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Pittsburgh, Pennsylvania 15260


Purpose:

People with knee osteoarthritis (OA) frequently complain of knee instability. This study will test whether certain exercises can improve knee stability, reduce pain, and improve physical function in people with knee OA. Study hypotheses: 1) Participants in the stability training group will demonstrate less pain and higher levels of physical function, based on self-report measures of pain and function (WOMAC, Lower Extremity Function Scale), and less time to complete the Get Up and Go test, a physical performance measure of function. 2) During walking and the step down task, participants in the stability training group will demonstrate greater knee motion during weight bearing, greater vertical ground reaction forces and loading rates, and reduced ratios of co-contraction between quadriceps/hamsting and tibialis anterior/gastrocnemius muscle pairs compared to the standard group. Participants in the stability group will also demonstrate greater step lengths, single limb support times, and average walking velocity compared to the standard group.


Study summary:

Traditional exercise therapy for knee OA primarily focuses on lower limb strength and joint motion deficits. Recent evidence has suggested that changes in lower limb biomechanical factors during weight bearing activities may have substantial impact on physical function and disease progression in individuals with knee OA. The effectiveness of exercise therapy programs might be improved by incorporating balance and agility training techniques (knee stability training). The aim of this trial is to test the effectiveness of supplementing traditional exercise therapy with knee stability training techniques tailored for individuals with knee OA. Participants will be randomly assigned to one of two groups. The first group will participate in a standard rehabilitation program of traditional exercise therapy for knee OA. The second group will participate in a standard rehabilitation program supplemented with a knee stability program. Study visits will occur at study entry, 2 months, 6 months, and 1 year. At each study visit, changes in pain, physical function, and biomechanical factors will be assessed. This study will last for one year.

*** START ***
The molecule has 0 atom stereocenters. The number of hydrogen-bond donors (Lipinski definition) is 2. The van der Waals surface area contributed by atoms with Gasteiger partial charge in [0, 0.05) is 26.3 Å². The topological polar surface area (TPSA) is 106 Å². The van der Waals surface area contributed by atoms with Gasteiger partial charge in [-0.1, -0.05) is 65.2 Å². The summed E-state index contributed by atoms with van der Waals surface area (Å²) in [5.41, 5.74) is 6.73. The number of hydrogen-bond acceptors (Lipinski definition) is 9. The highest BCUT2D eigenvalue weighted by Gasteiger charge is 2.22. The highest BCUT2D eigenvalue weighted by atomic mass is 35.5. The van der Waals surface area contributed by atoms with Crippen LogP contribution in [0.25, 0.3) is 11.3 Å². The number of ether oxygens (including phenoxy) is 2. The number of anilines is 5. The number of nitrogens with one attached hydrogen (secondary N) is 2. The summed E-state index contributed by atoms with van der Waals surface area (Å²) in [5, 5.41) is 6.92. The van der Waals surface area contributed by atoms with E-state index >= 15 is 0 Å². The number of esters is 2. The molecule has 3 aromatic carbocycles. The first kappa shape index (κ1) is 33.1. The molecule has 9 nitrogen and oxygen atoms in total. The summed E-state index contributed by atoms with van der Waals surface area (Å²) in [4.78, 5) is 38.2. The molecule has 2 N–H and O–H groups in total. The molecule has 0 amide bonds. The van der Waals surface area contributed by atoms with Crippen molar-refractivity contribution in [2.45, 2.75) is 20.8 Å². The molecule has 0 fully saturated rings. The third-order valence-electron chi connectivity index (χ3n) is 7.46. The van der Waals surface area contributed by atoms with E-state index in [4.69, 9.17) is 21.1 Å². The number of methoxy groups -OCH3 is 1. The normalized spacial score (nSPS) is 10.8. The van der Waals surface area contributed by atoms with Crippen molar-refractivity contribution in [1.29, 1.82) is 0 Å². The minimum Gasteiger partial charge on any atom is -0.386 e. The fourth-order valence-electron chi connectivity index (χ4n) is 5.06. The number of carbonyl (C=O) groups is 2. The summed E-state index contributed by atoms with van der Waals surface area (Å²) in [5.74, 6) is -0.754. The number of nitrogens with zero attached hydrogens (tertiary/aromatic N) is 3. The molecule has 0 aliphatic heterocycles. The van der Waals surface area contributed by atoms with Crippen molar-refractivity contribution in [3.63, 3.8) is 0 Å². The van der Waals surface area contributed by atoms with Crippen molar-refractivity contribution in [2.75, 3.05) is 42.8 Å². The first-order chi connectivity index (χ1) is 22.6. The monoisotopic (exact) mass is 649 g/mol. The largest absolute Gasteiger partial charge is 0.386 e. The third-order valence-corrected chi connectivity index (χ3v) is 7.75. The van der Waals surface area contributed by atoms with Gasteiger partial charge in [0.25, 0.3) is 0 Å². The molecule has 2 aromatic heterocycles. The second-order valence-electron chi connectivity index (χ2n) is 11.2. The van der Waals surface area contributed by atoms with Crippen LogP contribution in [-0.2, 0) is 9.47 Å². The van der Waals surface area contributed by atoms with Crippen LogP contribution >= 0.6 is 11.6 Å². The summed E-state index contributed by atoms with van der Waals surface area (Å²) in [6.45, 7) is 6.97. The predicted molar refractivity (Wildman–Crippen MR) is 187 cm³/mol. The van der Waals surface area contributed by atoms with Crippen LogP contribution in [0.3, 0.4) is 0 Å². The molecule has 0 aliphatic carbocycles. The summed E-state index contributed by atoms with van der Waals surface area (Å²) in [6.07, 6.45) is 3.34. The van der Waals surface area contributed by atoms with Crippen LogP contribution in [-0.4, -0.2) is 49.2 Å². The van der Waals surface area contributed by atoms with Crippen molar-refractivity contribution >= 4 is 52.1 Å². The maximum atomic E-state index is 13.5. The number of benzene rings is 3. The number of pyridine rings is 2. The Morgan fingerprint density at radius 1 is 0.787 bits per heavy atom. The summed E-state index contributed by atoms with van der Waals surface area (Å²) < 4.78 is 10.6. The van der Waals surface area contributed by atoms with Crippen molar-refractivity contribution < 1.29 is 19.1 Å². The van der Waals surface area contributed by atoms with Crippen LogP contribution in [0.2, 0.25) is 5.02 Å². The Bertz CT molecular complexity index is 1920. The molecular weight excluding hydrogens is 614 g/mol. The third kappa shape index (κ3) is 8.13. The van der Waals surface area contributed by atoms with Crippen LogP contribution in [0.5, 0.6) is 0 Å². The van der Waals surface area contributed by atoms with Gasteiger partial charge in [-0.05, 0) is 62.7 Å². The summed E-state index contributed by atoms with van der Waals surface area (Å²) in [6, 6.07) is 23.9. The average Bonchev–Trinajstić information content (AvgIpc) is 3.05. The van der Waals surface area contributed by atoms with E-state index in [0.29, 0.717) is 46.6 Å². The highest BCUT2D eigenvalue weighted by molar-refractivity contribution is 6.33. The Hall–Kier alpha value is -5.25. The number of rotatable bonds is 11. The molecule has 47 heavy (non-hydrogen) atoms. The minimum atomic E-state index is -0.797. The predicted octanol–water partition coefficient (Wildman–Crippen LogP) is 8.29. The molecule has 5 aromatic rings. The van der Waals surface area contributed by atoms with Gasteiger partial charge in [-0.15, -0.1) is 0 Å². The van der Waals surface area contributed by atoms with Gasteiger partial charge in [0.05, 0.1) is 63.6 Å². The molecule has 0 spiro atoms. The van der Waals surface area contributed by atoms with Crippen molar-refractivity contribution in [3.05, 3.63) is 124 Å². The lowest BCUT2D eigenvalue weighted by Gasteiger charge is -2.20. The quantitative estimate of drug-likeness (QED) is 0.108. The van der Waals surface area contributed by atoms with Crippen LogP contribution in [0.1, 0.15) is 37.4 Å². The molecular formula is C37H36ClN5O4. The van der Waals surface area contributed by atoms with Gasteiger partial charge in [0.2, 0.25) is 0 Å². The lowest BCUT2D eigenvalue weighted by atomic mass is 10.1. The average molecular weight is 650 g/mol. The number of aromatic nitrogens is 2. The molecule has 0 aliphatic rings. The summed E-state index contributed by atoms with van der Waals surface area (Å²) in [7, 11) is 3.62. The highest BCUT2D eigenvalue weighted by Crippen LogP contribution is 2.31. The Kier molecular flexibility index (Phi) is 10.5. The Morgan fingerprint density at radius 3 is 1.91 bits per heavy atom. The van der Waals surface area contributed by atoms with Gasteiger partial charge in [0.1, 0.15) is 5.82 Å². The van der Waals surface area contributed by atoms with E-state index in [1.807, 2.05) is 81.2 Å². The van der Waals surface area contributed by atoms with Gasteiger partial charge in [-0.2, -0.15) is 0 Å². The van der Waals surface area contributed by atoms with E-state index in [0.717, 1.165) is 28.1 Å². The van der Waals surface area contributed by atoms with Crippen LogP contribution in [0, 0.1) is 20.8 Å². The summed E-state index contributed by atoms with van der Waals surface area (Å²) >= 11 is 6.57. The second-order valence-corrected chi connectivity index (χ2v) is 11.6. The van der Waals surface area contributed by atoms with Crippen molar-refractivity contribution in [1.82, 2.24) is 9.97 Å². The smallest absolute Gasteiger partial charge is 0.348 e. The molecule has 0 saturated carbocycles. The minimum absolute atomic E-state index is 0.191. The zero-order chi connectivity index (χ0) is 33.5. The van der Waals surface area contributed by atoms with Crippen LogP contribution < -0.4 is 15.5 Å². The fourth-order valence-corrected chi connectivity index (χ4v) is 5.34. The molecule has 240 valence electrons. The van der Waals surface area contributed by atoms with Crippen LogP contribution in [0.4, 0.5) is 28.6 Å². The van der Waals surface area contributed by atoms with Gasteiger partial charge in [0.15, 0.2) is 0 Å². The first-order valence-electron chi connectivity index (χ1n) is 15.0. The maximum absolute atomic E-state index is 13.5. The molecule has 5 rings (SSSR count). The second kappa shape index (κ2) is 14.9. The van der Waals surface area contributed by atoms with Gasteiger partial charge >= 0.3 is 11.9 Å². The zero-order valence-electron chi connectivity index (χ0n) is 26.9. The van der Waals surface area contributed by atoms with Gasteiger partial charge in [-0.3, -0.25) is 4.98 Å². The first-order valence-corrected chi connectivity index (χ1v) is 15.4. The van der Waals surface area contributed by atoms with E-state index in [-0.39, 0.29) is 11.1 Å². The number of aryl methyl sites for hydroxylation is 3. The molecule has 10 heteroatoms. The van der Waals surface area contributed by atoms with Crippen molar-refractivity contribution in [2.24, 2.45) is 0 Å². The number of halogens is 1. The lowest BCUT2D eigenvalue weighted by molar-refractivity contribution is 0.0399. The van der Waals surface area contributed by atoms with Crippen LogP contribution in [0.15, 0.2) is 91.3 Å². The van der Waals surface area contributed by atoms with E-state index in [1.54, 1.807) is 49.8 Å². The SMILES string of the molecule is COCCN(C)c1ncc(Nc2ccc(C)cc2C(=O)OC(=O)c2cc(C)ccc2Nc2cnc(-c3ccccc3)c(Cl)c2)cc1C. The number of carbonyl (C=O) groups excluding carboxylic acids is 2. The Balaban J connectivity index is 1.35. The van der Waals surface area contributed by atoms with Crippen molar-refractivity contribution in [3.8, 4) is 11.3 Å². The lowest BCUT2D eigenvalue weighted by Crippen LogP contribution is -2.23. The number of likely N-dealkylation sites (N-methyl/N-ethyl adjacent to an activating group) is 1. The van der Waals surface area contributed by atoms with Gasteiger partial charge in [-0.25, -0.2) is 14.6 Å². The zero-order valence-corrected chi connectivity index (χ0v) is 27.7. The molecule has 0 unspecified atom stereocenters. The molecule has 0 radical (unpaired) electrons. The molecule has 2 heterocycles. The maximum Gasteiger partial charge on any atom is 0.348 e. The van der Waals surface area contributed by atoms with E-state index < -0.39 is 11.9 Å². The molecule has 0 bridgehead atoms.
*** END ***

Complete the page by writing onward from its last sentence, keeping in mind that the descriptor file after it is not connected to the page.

Criteria:

Inclusion Criteria: - Meet the 1986 American College of Rheumatology (ACR) clinical criteria for knee osteoarthritis - Grade II or greater Kellgren and Lawrence radiographic changes Exclusion Criteria: - History of two or more falls within the year prior to study entry - Unable to walk a distance of 100 feet without an assistive device or a rest period - Total knee arthroplasty - Uncontrolled hypertension - History of cardiovascular disease - History of neurological disorders that affect lower extremity function such as stroke or peripheral neuropathy - Corticosteroid injection to the quadriceps or patellar tendon in the past month, or 3 or more within the past year - Quadriceps tendon rupture, patellar tendon rupture, or patellar fracture that could place them at risk of re-injury during quadriceps strength testing - Pregnancy


NCT ID:

NCT00078624


Primary Contact:

Principal Investigator
G. Kelley Fitzgerald, PhD, PT
University of Pittsburgh, Department of Physical Therapy, School of Health and Rehabilitation Scienc


Backup Contact:

N/A


Location Contact:

Pittsburgh, Pennsylvania 15260
United States



There is no listed contact information for this specific location.

Site Status: N/A


Data Source: ClinicalTrials.gov

Date Processed: June 25, 2018

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